For many Singaporeans, the idea of a 6.9-million strong population by 2030 as outlined in the Population White Paper is still hard to swallow. So when Singapore’s former chief planner, Dr Liu Thai Ker, recently said the country should aim for 10 million instead, there were howls of protest and disbelief online and off.
But the former head of both the Housing Board and Urban Redevelopment Authority is adamant that his controversial estimation, made at a recent seminar, is correct.
In an hour-long interview at his Scotts Road office, he says: “As urban planners, we should look at the need. We must plan long-term so that we will not run out of land. Because if you run out of land, nobody is going to help you. After we focus on the need, then we should find a solution.
“But the voices that I hear from social circles, newspapers, is to look at limitations first. ‘We don’t have land, so how can we look at population?’ If that’s the case, would people say since we don’t have money, we don’t eat tonight? But eating is the priority.
“City planning is the same. The need is to plan for 10 million and then break the limitation, rather than say, ‘oh, we have a limitation and then we don’t plan for 10 million.’ That’s getting the priority wrong.”
(READ MORE: Former NMP and current law professor Simon Tay’s alternate perspective on Singapore’s next 50 years.)
Currently senior director of RSP Architects & Engineers as well as the founding chairman of the Centre for Liveable Cities, Dr Liu, 76, has some ideas although he declines to be drawn into a discussion of what the city will look like when it hits the magic 10-million mark – it would be too “irresponsible”, he says.
His broad vision includes keeping all the green spaces, landed properties, heritage areas and existing medium and high density areas, then scatter people across the island.
How? By going further on to the suggestions made in the White Paper and the Singapore Concept Plan of the country being divided up into five regions – central, north, south, east and west – with their own regional centres.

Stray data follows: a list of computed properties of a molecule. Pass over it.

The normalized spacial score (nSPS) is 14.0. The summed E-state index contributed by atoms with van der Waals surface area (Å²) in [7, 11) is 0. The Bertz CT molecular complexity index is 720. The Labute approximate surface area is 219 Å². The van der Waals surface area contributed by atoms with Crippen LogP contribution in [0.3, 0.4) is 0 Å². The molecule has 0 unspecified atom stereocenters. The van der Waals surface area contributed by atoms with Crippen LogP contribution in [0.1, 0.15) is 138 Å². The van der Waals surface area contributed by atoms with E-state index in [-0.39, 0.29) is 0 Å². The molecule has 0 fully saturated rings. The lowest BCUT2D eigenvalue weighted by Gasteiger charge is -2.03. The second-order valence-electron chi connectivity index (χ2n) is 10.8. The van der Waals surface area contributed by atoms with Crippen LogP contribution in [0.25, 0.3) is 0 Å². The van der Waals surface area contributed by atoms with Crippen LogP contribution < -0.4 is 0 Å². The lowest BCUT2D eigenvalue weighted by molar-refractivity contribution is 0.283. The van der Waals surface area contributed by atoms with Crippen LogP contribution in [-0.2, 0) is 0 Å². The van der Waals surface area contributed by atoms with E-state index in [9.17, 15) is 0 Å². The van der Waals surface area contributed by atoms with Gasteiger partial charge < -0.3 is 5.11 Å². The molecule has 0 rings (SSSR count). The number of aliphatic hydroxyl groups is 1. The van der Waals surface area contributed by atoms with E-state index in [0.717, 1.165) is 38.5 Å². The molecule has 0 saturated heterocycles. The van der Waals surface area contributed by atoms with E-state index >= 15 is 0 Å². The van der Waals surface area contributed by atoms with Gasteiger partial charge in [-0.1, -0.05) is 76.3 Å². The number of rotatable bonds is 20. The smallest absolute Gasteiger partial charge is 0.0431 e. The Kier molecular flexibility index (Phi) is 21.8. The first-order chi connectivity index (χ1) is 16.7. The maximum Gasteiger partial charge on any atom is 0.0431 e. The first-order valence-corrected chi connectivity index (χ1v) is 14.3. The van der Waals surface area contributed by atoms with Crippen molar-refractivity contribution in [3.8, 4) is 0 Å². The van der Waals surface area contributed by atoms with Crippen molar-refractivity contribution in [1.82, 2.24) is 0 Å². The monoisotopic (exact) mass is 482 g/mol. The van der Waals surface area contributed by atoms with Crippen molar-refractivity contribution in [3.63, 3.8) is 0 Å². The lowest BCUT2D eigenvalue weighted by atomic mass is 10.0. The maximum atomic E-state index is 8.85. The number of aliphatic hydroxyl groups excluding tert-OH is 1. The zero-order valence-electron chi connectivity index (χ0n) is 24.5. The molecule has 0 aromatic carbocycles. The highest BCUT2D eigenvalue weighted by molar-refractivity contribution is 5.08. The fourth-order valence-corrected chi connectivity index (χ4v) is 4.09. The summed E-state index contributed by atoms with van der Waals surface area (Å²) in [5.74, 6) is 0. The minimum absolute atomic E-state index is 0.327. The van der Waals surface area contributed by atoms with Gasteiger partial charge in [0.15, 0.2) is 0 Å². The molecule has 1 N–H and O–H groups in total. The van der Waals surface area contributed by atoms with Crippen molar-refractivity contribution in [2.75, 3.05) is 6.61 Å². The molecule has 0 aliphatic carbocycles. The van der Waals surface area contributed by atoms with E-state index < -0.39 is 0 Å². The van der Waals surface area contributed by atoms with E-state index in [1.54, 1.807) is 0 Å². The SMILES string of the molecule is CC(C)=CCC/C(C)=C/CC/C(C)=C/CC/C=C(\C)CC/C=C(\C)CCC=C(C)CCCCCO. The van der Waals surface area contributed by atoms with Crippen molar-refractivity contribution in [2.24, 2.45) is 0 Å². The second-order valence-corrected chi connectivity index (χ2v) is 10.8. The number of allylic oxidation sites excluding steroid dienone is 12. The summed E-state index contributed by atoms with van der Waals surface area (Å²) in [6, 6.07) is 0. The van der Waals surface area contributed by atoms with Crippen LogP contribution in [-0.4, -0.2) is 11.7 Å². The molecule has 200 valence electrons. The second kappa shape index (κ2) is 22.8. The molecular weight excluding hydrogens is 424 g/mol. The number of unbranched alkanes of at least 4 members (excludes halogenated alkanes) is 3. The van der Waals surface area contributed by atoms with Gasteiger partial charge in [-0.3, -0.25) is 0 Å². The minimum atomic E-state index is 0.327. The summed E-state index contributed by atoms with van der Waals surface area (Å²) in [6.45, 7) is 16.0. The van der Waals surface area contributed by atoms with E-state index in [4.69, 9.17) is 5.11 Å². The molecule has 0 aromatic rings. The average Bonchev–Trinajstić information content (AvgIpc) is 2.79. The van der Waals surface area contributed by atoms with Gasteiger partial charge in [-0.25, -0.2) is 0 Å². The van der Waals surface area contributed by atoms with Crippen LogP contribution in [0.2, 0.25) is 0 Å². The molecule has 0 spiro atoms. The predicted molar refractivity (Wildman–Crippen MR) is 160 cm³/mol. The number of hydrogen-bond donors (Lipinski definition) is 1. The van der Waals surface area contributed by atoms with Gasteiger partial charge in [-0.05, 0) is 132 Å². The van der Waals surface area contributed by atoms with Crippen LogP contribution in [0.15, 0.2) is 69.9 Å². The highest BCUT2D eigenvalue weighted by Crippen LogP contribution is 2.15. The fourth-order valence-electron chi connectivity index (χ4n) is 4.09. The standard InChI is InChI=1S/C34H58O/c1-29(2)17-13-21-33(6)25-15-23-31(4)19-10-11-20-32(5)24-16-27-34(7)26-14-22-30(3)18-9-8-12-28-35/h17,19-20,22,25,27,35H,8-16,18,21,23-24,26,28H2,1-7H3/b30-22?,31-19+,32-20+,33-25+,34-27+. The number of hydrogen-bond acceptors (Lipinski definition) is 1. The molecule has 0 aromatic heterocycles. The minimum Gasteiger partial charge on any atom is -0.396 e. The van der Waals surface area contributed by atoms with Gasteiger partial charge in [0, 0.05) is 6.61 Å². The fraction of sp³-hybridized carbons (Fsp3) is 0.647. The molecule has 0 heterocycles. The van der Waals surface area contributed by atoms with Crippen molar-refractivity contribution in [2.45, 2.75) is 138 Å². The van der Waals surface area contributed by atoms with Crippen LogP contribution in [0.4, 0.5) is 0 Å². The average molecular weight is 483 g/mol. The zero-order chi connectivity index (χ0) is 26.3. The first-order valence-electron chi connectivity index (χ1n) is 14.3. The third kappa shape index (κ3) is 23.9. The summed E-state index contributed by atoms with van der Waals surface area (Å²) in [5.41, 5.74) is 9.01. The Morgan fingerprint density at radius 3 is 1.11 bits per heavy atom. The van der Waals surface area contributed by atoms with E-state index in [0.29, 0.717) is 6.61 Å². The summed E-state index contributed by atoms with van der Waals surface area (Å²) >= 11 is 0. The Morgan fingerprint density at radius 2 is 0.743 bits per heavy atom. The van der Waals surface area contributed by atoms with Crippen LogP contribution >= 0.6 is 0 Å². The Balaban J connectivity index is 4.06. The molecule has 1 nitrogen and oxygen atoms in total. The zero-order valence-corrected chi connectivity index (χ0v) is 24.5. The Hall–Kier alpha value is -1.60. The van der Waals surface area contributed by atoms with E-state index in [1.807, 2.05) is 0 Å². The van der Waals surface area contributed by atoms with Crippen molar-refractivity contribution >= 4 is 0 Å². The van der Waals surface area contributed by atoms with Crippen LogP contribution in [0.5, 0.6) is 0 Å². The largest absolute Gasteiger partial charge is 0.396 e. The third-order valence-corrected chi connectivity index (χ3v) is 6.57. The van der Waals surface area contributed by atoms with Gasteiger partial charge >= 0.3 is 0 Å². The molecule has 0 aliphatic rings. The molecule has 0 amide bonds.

With 10 million residents, Singapore will become a megacity, made up of five smaller cities. He envisions that each city will have a population of two million, “just a little less than Kuala Lumpur… with its own Central Business District, hotels and cultural centres”.
He points to the fact that in 1960, Singapore’s population size was 1.89 million, “equivalent to each of these regions”. “When you plan like this, your whole concept of MRT lines must be different from now… You also have to build universities in the eastern region, for example, and redistribute facilities.
“But we must try. By not looking long-term, we may at best be doing remedial work. It’s like giving aspirin to a patient. When you talk about 10 million, you are doing surgery.”
Dr Liu, who is the first to admit that he is “talking as an outsider” since he’s no longer in government, clearly has lofty ideals. It’s in him when he says: “Everything I’ve said is to aim for creating a city that functions perfectly.
“We have to aim for perfection so that we can live with human failures. But if we aim for imperfection, it will be worse. Singapore functions almost perfectly. It’s one of the most efficient cities in the world, because we planned long term…
“The story of Singapore’s urbanisation from 1960 to today is a story of how when we face a problem, we face a problem bravely and squarely and created our own solutions, such as home ownership for all…
“In terms of urban planning, clarity equals courage. The story of our achievement in urban planning today comes from the fact that the political leaders and the planners and engineers thought through the problem very carefully, not in piecemeal but in totality until we achieved clarity.
“When we achieved clarity, we had the courage to implement (policies) even when we acted against world trends.” Singapore, despite being poor in the 1960s, introduced pollution control, a radical decision at the time.
Asked to name the challenges that Singapore has if it faces a 10-million population and Dr Liu shoots back. Think big picture, he appeals, saying: “Don’t try to immediately picture the worst scenario. Can you use your imagination to picture a nicer scenario?
“Our natural instinct to look at the worst possibility. But when you are always looking at the worst possibilities, you get nowhere. You convince yourself to do nothing, to bury your head in the sand. But that’s not a responsible way of doing things.”
Ultimately, for Singapore to remain sovereign, it must plan for the long haul. The 10-million figure is just a start. “If we plan for anything less than that, I just feel that we will be sorry.
“If we run out of land and population needs continue to increase, what do we do? Then we have to take away the parks, the landed properties and heritage buildings, and we also find that the MRT lines don’t really work. Is that something we want?
“We need to focus on the need rather than the limitation, and our achievement as a city in the last 50 years shows that we are capable of finding solutions.”